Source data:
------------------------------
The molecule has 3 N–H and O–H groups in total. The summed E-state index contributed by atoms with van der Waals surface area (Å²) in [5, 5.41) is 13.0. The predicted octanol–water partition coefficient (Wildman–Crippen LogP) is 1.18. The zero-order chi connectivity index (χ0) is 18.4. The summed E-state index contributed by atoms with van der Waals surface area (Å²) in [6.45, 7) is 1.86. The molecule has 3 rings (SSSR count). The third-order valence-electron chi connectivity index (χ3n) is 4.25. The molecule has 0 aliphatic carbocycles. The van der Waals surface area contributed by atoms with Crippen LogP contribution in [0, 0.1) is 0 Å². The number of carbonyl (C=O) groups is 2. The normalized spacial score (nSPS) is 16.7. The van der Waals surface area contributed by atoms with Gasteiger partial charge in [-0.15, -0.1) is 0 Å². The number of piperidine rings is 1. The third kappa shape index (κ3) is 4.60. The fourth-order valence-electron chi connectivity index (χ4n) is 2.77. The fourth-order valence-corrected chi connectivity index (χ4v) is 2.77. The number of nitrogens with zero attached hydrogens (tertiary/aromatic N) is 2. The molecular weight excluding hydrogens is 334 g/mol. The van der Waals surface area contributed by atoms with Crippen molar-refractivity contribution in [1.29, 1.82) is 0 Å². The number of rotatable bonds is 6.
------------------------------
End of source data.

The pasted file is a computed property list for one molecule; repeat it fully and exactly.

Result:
The molecule has 3 N–H and O–H groups in total. The summed E-state index contributed by atoms with van der Waals surface area (Å²) in [5, 5.41) is 13.0. The predicted octanol–water partition coefficient (Wildman–Crippen LogP) is 1.18. The zero-order chi connectivity index (χ0) is 18.4. The summed E-state index contributed by atoms with van der Waals surface area (Å²) in [6.45, 7) is 1.86. The molecule has 3 rings (SSSR count). The third-order valence-electron chi connectivity index (χ3n) is 4.25. The molecule has 0 aliphatic carbocycles. The van der Waals surface area contributed by atoms with Crippen LogP contribution in [0, 0.1) is 0 Å². The number of carbonyl (C=O) groups is 2. The normalized spacial score (nSPS) is 16.7. The van der Waals surface area contributed by atoms with Gasteiger partial charge in [-0.15, -0.1) is 0 Å². The number of piperidine rings is 1. The third kappa shape index (κ3) is 4.60. The fourth-order valence-electron chi connectivity index (χ4n) is 2.77. The fourth-order valence-corrected chi connectivity index (χ4v) is 2.77. The number of nitrogens with zero attached hydrogens (tertiary/aromatic N) is 2. The molecular weight excluding hydrogens is 334 g/mol. The van der Waals surface area contributed by atoms with Crippen molar-refractivity contribution in [1.29, 1.82) is 0 Å². The number of rotatable bonds is 6.